No matter how much you keep up with the proper paperwork, maintain your records with your caseworker, or try to maintain your food stamp benefits there are times when food stamps may be denied.
There is a lot of controversy over the new Farm Bill, which has changed multiple times and at one point in time seemed like it would help out food stamp recipients. Now, the bill has changed, and it actually looks like the Farm Bill is proposing monumental cuts to the program that helps over 45 million Americans eat on a daily basis. This is only one portion of the bill that would cut $4 billion from the food stamp program. There's another part to the Farm Bill that would not adequately protect southern farmers, because of a focus on insurance. So just what is this Farm Bill actually doing?
Brett Kincaid, the Outreach Director for the Arkansas Advocates for Children and Families, shed some light on what's going on with this bill and why it is so devastating for Americans.
"The average household takes less than $300 a month in SNAP benefits…at any given time we're looking at 250,000 children in the state of Arkansas, using or benefiting from SNAP," said Kincaid. While Kincaid supports the bill in the Senate, he stated that the bill in the House plans to cut even more from SNAP.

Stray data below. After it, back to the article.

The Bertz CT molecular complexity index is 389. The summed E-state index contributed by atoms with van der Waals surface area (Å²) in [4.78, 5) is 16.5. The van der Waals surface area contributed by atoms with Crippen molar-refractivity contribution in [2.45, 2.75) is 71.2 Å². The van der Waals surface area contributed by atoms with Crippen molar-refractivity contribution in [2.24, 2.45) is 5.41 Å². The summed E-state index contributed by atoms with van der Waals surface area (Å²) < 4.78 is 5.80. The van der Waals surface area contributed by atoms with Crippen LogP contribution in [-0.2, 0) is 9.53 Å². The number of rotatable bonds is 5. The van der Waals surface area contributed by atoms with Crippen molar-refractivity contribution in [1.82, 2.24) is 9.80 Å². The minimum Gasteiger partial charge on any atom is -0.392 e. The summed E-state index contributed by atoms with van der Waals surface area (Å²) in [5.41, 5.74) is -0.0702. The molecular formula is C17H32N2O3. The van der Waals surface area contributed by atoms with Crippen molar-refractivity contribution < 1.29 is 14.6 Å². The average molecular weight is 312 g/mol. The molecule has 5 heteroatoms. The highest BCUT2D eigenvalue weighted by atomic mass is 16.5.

"This is not a program where people are doing things they wouldn't typically do. This is to make sure that children and families have basic needs and that they are able to spend money in other programs that help keep them out of poverty," stated Kincaid.
The Senate has a version which calls for $4.49 billion in cuts from SNAP funding nationwide. U.S. Senator John Boozman, Republican, stated that reducing the farm bill will cut the federal deficit by at least $23 billion, including the reform for SNAP.
The cuts listed on the Farm Bill are the only reason that it's being held up in Congress. The bill is causing quite a controversy between supporters and denouncers, some who believe that the GOP is behind the cuts. However, there are those who have voted against the bill including Republican Senator Pat Roberts. The other problem is that both proposals in the House and Senate differ from the President's proposal. There is still much work to be done on all sides.
The House bill would call for the food stamp program to be block granted to the states, which would mean massive spending cuts. Not only that, but the bill would cost farmers $20 billion in direct income from cuts to the program as well. The bill will not go through a final vote until after the election, plenty of time to find a common ground hopefully between all parties.
It's important to understand that as Congress makes these moves to cut programs that are benefiting millions of Americans, that we have a voice and can advocate for food stamp funding. The program is an essential assistance for many families and individuals who have nothing else to get them through the month.